Small island states need more financial support

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In September 2017, Hurricane Maria caused the largest storm-related economic disaster on the Caribbean island of Dominica, with per capita damage measured. Unctad warns that small islands also bear the heavy burden of the epidemic and external debt. Photo: Ben Parker / IRIN

Geneva, January 11, 2021 (IPS) Small island developing states (SIDS), victims of frequent storms and economies severely affected by the Coronavirus, need more financial support to diversify their exports and increase their resilience in the face of crises, according to a report released on Monday 11 by Unctad.

“Prior to COVID-19, SIDS already faced significant constraints in mobilizing adequate resources to achieve sustainability,” said Paul Akiwumi, Director of Africa and Least Developed Countries at Unctad (United Nations Conference on Trade and Development).

With the pandemic, the fragile economies that depend on tourism, which have collapsed in most SIDS, threaten to put them “in a trap”, as they do not have the resources to recover from disasters and, moreover, do not cover servicing their external debt, Akiyumi said.

Tourism accounts for more than 50 percent of GDP in islands such as the Maldives or Seychelles, more than 30 percent in Antigua and Barbuda, Vanuatu or Saint Lucia, and more than 20 percent in Fiji or Cape Verde.

During the year 2020, which has been marked by the coronavirus crisis, the gross domestic product of small island developing states decreased by an average of nine percent, according to the International Monetary Fund.

The United Nations warns that the external debt crisis is looming in many of those 52 countries and territories, including 39 independent states in the Caribbean, the Pacific, Africa and the Indian Ocean.

For example, Jamaica and Seychelles have external debt equal to or greater than 100 percent of their GDP, Cape Verde and Papua New Guinea around 80 percent, or Grenada, Samoa and Dominica at more than 50 percent.

Akoumi warned that the debt burden harms the availability of resources to recover from potential disasters, because failure to service these obligations will affect eligibility for future funding.

In December 2020, Fiji was hit by Cyclone Yasa, the second Category 5 storm this year, destroying hundreds of buildings and damaging nearly $ 1.4 billion, a quarter of its GDP, to health facilities, homes, schools and agriculture. And infrastructure.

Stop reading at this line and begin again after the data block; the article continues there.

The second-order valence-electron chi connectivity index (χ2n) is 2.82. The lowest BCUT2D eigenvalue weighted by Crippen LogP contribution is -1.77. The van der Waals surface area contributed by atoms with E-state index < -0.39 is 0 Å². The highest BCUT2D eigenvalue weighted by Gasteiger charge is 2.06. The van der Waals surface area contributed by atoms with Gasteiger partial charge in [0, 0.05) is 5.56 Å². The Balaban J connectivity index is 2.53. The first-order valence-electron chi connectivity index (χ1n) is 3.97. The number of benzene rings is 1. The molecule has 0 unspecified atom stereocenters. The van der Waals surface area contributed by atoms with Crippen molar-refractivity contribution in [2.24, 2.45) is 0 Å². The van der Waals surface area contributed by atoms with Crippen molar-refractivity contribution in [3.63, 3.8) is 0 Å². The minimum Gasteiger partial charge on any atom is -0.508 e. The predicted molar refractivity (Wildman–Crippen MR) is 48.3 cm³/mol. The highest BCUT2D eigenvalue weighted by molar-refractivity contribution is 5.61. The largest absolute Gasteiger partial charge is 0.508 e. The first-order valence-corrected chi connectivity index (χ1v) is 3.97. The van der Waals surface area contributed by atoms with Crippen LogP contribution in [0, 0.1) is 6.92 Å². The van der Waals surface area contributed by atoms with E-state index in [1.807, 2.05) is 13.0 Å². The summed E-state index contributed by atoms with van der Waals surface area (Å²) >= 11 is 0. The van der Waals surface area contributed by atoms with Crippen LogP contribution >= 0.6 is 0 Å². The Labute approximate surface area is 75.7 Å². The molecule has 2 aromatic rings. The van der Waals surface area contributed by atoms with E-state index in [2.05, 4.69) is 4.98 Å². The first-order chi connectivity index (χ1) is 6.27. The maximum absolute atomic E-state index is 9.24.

If it happened in the Pacific, the Atlantic region also had its most active hurricane season ever, and although it hit Central America first of all, it is in the reclusive Caribbean that has raised concerns about a repeat of the 2017 episodes.

In September 2017, Hurricane Maria struck the northeastern Caribbean, particularly Dominica, Puerto Rico and the US Virgin Islands, killing hundreds of people (at least 64 people in Puerto Rico and 62 in Dominica) and caused extensive damage.

In terms of economic impact, calculated on a per capita basis, Maria was the fiercest storm in history to hit Dominica, with damage equivalent to 280 percent of the island’s GDP, according to Unctad.

I note that Samoa, Tonga and Saint Lucia have suffered extremely heavy losses in terms of GDP and percentage of the population affected by storms in the past 30 years.

For small countries, the costs of rebuilding after a disaster can be prohibitive. On average, natural disasters cause damage equivalent to 2.1 percent of GDP each year in small island developing states.

“Connectivity to the ocean is both an asset and a risk for SIDS on the frontlines of climate change,” said Dora Bertarelli, Unctad’s advisor on the blue economy, and called for cooperation “to help them develop multidimensional resilience. Confronting the environment and economic challenges.”

This flexibility requires both small island developing States to strive to diversify their income and international financing providers to consider new approaches to these countries, such as preventive disaster financing.

“Previous approaches focused on post-recovery and emergency-based financing, but pre-financing should also be a priority for resilience-building efforts,” Akiyo said.

One of the formulas favored by Unctad is the expansion of “debt-for-nature swaps” or agreements between debtors and creditors to reduce a developing country’s debt stock or service in exchange for a commitment to protecting nature, which is commensurate with the characteristics of small businesses. Island states.


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